Friday, June 7, 2013

Theater Review: The Drowsy Chaperone -- CT Repertory

Pat Sajak and Courtney Romano. Photo: Kim Bova.
Pat Sajak Spins a Tale of A Musical Lover’s Musical About a Musical Lover and the Musical He Loves
By Lauren Yarger
Pat Sajak puts his spinning talents to work here in Connecticut this month, but this time turning records instead of a “Wheel of Fortune” as he takes on the role of Man in Chair for CT Repertory’s Nutmeg Summer Series production of The Drowsy Chaperone.

Seated in a comfortable chair next to a phonograph, Man in Chair shares his love for old-fashioned musicals and shares his favorite, “The Drowsy Chaperone,” with the audience. It’s a tale full of mixups, mayhem and romance with a well-worn plot and two dimensional characters, he tells us, but he begs us to indulge him and visualize as he puts the needle to the 33 rpm vinyl and is transported from his boring life into the glamor of a Broadway musical.

Suddenly, the 1928 musical comes to life in the man’s living room, thanks to the versatile set designed by Michael Anania. Taking center stage, much to the delight of her biggest fan, is the era’s most famous Broadway actress, Beatrice Stockwell, playing the Drowsy Chaperone (Liz Larsen). She is tasked, Man in Chair tells us, with making sure a bride and groom don’t see each other on their wedding day (and that’s pretty much the entire plot….). They are Janet Van De Graaff (Courtney Romano), star of Feldzieg’s Follies, giving up fame to settle down with dashing Robert Martin (Kevin Jones).

Attending the wedding are society matron Mrs. Tottendale (Jan Neuberger) and her servant Underling (Jay Rogers), Janet’s Producer, Feldzieg (Adam Heller) and his girlfriend, Kitty (Gianna Yanelli), who dreams of taking Janet’s place as star of the show. Also on hand are ladies’ man Aldolpho (Scott Ripley) and best man George (Devin Johnson).

A “B Plot” involves two gangsters (Alex Gibson and Ian Saunders) masquerading as pastry chefs who are in cahoots with Feldzieg to stop the wedding because their mob boss has invested in the follies, which will flop without Janet. Their corny jokes and zany costumes (designed by Lisa Loen) bring many laughs.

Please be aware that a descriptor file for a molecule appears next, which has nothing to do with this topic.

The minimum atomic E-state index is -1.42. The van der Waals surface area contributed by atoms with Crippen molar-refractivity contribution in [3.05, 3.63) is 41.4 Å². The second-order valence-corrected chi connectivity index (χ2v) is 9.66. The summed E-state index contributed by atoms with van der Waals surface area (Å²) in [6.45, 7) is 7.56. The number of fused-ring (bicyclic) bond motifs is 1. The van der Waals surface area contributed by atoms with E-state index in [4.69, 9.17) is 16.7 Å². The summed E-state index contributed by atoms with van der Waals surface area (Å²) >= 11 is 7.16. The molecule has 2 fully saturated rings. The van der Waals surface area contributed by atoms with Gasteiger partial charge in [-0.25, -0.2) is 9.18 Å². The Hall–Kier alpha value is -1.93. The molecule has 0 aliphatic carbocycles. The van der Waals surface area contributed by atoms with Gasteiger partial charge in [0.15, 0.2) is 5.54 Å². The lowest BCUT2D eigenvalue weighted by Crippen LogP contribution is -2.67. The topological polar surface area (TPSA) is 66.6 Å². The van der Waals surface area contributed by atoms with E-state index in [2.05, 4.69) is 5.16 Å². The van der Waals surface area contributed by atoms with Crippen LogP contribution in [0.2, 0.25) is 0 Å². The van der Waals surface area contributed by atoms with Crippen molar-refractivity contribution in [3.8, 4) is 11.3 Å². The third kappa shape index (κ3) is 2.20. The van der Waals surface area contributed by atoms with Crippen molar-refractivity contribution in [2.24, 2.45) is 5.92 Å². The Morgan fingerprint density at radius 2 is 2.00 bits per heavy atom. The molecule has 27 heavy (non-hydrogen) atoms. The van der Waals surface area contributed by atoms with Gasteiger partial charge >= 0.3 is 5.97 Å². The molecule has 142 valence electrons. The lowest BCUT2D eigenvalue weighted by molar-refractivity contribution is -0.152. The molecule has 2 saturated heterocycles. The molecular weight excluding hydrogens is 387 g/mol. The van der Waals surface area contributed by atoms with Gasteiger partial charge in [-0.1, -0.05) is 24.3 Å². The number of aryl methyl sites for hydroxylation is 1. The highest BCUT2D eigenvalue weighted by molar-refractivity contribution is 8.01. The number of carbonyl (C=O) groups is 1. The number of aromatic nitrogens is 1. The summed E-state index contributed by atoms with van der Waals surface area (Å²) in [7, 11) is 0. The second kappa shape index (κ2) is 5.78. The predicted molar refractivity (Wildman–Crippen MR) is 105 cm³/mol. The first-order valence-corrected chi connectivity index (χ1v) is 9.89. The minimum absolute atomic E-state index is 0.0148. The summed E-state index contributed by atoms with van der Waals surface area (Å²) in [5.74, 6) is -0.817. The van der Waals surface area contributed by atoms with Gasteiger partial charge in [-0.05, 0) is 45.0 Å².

The chaperone doesn’t do her job very well, thanks to being drunk and drowsy most of the time. When Robert and Janet meet up while Robert is roller skating blindfolded (don’t ask, just enjoy), he mistakes her for a French girl named Mimi and mayhem ensues, accompanied by tap-dancing, flapper-esque choreography by Cassie Abate (who co-directs with Vincent J. Cardinal) and commentary from Main in Chair as he stops and pauses the recording to enlighten us along the way about his favorite moments, flaws in the lyrics and some trivia about the performers. 

The show, with a book by Bob Martin and Don McKellar, is clever and a hoot for anyone who loves musical theater (I am Man in Chair, as some friends I have forced to listen to recordings will tell you). A line about stupid people making their living in TV is particularly funny when delivered by Sajak who is in his 30th season as one of TV’s most popular game show hosts.

Some performances stand out: Yanelli as the ditsy blonde showgirl, and Ripley as the self-confident, falsely accented Latin lover. Johnson is engaging as the best man who realizes he has forgotten to hire a minister for the wedding and Amani Dorn as Trix the Aviatrix, who flies in just in time to save the day (yes, look for the airplane in Man in Chair’s living room), lends a solid singing voice that carries the closing number.

Music and lyrics by Lisa Lambert and Greg Morrison are just the right combination of show tune, ballad and corny – exactly what we people in chairs love about old-fashioned musicals. “Bride’s Lament” with dancing monkeys is one of my favorites.

Some complaints: Sajak doesn’t really exude passionate obsession about the musical and it isn’t immediately clear that the action of the show is being controlled by his starting and stopping of the recording (this does sync later, however). Casting emphasis seems to have been on dancing ability, and while the choreography (especially the tap dancing) is executed well, vocals are weaker and there are some painful notes.

The pace is a bit drowsy at times, but overall the show is entertaining at about an hour and 45 minutes with no intermission.

The Drowsy Chaperone runs through June 15: Weeknight evening performances start at 7:30; Weekend evening performances start at 8; Matinee performances start at 2 pm. Tickets $10-$45 (860) 486-2113;

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Lauren Yarger with playwright Alfred Uhry at the Mark Twain House. Photo: Jacques Lamarre)
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